(In and) Out of My Mind- Part 2


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After writing (In and) Out of My Mind- Part 1, I began thinking more and more about the earworm phenomenon and Kraemer's findings. That's when I remembered something that I learned about last year in my PSYCH 100 class called Gestalt psychology.

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Gestalt psychology deals with visual perception and how the human mind tends to complete patterns of visual stimuli even though they may not be whole. In other words, when the brain receives bits of disconnected information, it automatically tries to consolidate it into a form that is more usable. For example, when a person sees a dotted outline of an image, often they can still tell what that image is because their brain fills in the spaces. This seems like it is very similar to how the auditory cortex behaved in Kraemer's experiment. When songs that that the subjects were familiar with were played and then muted for 2-5 seconds, their brains seemed to fill the gap, effectively "completing the pattern" of auditory stimuli. In my research, I still haven't been able to find a direct biological mechanism for why this happens, but I find the connection fascinating.

 

In my opinion, there are probably multiple triggers for the earworm response, but it seems to me that it is unpreventable given the amount of information scientists currently have and uncontrollable. All in all, a song getting stuck in your head may be a nuisance but it is ultimately harmless.

 

Now, what if you have a song stuck in your head already and want to get it out?

 

Many people that I've asked believe that the best way to do this is simple; listen to another song. However, when I tried this, the new song would sometimes get stuck in my head and I'd be left with the same problem.

 

Ira Hyman, a professor of psychology at Western Washington University, came up with a different solution. She "surveyed 299 students, playing songs by Lady Gaga, Carly Rae Jepsen, Beyoncé, the Beatles, Rihanna and Taylor Swift. The students rated the songs [based on personal preference], then completed puzzle tasks [of different difficulties], reporting back immediately after the puzzles, and then again 24 hours later on whether the song had returned." After all the participants' responses were in, Hyman concluded that, "The return of intrusive songs depended on cognitive resources: people reported that intrusive songs returned during low cognitive load activities, and we found that overloading the cognitive systems with challenging activities increased intrusive song frequency." Following this logic, the best way to get a song out of your head is to do a puzzle that is neither too easy nor too difficult. In the study, 5 letter anagram puzzles fit this definition best. However, assuming the findings are accurate, I'm guessing that the best activity for each person varies based on their intelligence level.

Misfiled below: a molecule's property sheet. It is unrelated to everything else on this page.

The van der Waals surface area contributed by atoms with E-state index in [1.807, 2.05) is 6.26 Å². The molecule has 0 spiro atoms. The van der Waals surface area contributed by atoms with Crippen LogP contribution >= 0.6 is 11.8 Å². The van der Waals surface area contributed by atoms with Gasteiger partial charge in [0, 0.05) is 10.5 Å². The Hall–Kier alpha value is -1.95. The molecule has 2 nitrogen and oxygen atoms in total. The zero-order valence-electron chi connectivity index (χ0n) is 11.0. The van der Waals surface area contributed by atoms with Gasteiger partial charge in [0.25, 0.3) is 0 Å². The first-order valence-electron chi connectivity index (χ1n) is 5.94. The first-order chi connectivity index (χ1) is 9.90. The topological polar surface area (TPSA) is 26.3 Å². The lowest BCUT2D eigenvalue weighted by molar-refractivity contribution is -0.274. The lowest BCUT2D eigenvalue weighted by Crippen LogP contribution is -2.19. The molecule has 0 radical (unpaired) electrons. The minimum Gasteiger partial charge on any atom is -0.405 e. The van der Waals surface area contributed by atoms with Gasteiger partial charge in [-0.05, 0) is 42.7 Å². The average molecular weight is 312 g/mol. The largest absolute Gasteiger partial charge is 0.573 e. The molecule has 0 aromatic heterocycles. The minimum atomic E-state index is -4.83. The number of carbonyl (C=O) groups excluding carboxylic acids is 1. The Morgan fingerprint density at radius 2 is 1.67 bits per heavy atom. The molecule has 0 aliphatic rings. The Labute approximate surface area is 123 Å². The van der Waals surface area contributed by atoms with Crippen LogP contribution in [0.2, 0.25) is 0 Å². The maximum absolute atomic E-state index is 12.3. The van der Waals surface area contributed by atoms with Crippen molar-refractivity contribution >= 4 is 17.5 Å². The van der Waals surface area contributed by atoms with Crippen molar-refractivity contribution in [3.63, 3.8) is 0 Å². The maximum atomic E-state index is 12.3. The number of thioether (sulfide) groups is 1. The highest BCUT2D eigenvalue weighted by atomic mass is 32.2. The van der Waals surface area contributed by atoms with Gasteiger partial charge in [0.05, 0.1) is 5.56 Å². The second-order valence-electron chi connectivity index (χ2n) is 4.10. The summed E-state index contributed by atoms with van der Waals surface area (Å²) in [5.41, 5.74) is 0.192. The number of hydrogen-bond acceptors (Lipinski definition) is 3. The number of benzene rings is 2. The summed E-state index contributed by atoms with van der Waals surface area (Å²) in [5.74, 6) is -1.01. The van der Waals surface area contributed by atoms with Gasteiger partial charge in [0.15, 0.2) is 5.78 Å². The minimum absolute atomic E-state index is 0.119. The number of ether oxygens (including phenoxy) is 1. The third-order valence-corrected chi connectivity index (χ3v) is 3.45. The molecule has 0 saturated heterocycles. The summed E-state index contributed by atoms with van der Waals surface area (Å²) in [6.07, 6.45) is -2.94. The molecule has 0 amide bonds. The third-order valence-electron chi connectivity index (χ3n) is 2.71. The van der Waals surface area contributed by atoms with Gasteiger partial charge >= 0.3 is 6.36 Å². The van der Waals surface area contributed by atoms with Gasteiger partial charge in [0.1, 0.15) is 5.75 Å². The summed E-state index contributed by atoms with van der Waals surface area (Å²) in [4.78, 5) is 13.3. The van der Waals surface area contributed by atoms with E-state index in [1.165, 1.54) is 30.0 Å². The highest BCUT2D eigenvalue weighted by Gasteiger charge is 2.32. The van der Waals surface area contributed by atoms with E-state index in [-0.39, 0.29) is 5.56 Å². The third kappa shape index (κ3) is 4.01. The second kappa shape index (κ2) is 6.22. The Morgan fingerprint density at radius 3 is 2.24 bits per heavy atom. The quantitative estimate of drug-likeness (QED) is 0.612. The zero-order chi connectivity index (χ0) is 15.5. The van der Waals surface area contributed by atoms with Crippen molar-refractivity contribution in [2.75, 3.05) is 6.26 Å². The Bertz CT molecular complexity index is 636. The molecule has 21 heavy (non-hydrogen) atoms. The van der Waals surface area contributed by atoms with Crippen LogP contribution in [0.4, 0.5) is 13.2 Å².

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Of course, Hyman's study is observational and must be treated as such. Unlike the Kraemer study that I addressed, Hyman never took quantitative measurements of the subjects' brain activity during and after listening to the songs. His results were based entirely on what songs the participants reported as getting stuck in their heads. This means that the results could have been subject to both interviewer and participant bias. Possible interviewer bias might be that Hyman somehow intentionally or unintentionally influenced the responses of the subjects. On the other hand, the participants in the study could have answered the survey questions about which song stuck around based on what they believed should have happened.

 

As a result, I don't put much faith into the accuracy of Hyman's findings, but I find no harm in seeing if they work for me. I already have some puzzle games on my phone, so it'd be pretty easy to try them out next time a song gets stuck in my head. After all, I'd do just about anything to get "Call Me Maybe" out of my brain.

 

 

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